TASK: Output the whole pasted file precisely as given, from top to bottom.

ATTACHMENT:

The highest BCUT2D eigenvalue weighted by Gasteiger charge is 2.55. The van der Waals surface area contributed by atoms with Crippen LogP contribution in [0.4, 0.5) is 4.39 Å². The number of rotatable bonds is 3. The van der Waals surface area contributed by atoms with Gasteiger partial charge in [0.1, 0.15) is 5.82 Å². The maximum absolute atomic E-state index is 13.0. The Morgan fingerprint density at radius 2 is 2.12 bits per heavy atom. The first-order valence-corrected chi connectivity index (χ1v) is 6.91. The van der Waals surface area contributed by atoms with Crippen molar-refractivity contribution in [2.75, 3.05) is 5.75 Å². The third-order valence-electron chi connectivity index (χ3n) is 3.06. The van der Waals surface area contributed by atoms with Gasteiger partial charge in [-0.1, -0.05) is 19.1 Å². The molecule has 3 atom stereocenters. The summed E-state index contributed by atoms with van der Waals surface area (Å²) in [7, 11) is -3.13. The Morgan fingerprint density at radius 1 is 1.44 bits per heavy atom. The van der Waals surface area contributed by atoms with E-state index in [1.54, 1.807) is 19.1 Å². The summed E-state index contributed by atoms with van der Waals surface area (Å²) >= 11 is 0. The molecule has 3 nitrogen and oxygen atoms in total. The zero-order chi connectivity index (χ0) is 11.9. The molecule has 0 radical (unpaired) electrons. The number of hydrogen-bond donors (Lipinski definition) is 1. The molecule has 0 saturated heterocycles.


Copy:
The highest BCUT2D eigenvalue weighted by Gasteiger charge is 2.55. The van der Waals surface area contributed by atoms with Crippen LogP contribution in [0.4, 0.5) is 4.39 Å². The number of rotatable bonds is 3. The van der Waals surface area contributed by atoms with Gasteiger partial charge in [0.1, 0.15) is 5.82 Å². The maximum absolute atomic E-state index is 13.0. The Morgan fingerprint density at radius 2 is 2.12 bits per heavy atom. The first-order valence-corrected chi connectivity index (χ1v) is 6.91. The van der Waals surface area contributed by atoms with Crippen molar-refractivity contribution in [2.75, 3.05) is 5.75 Å². The third-order valence-electron chi connectivity index (χ3n) is 3.06. The van der Waals surface area contributed by atoms with Gasteiger partial charge in [-0.1, -0.05) is 19.1 Å². The molecule has 3 atom stereocenters. The summed E-state index contributed by atoms with van der Waals surface area (Å²) in [7, 11) is -3.13. The Morgan fingerprint density at radius 1 is 1.44 bits per heavy atom. The van der Waals surface area contributed by atoms with E-state index in [1.54, 1.807) is 19.1 Å². The summed E-state index contributed by atoms with van der Waals surface area (Å²) >= 11 is 0. The molecule has 3 nitrogen and oxygen atoms in total. The zero-order chi connectivity index (χ0) is 11.9. The molecule has 0 radical (unpaired) electrons. The number of hydrogen-bond donors (Lipinski definition) is 1. The molecule has 0 saturated heterocycles.